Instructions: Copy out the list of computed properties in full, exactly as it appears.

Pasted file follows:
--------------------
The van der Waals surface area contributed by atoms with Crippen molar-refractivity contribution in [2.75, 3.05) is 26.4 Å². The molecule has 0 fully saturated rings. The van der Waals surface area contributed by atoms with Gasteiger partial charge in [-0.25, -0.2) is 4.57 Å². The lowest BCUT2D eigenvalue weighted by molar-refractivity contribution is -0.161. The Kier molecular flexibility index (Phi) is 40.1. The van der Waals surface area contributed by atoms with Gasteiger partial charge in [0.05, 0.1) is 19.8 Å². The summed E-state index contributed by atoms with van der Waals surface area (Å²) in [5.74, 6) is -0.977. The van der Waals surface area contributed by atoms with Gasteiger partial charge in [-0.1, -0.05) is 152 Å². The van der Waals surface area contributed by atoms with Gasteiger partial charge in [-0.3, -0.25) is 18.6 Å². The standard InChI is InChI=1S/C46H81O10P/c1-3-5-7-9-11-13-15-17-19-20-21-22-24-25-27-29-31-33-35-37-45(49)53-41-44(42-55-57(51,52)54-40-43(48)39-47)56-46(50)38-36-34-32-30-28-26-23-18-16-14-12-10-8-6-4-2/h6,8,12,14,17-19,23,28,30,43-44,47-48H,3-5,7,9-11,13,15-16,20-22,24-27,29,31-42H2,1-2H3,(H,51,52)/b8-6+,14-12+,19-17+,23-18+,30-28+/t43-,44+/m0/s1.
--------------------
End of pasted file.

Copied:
The van der Waals surface area contributed by atoms with Crippen molar-refractivity contribution in [2.75, 3.05) is 26.4 Å². The molecule has 0 fully saturated rings. The van der Waals surface area contributed by atoms with Gasteiger partial charge in [-0.25, -0.2) is 4.57 Å². The lowest BCUT2D eigenvalue weighted by molar-refractivity contribution is -0.161. The Kier molecular flexibility index (Phi) is 40.1. The van der Waals surface area contributed by atoms with Gasteiger partial charge in [0.05, 0.1) is 19.8 Å². The summed E-state index contributed by atoms with van der Waals surface area (Å²) in [5.74, 6) is -0.977. The van der Waals surface area contributed by atoms with Gasteiger partial charge in [-0.1, -0.05) is 152 Å². The van der Waals surface area contributed by atoms with Gasteiger partial charge in [-0.3, -0.25) is 18.6 Å². The standard InChI is InChI=1S/C46H81O10P/c1-3-5-7-9-11-13-15-17-19-20-21-22-24-25-27-29-31-33-35-37-45(49)53-41-44(42-55-57(51,52)54-40-43(48)39-47)56-46(50)38-36-34-32-30-28-26-23-18-16-14-12-10-8-6-4-2/h6,8,12,14,17-19,23,28,30,43-44,47-48H,3-5,7,9-11,13,15-16,20-22,24-27,29,31-42H2,1-2H3,(H,51,52)/b8-6+,14-12+,19-17+,23-18+,30-28+/t43-,44+/m0/s1.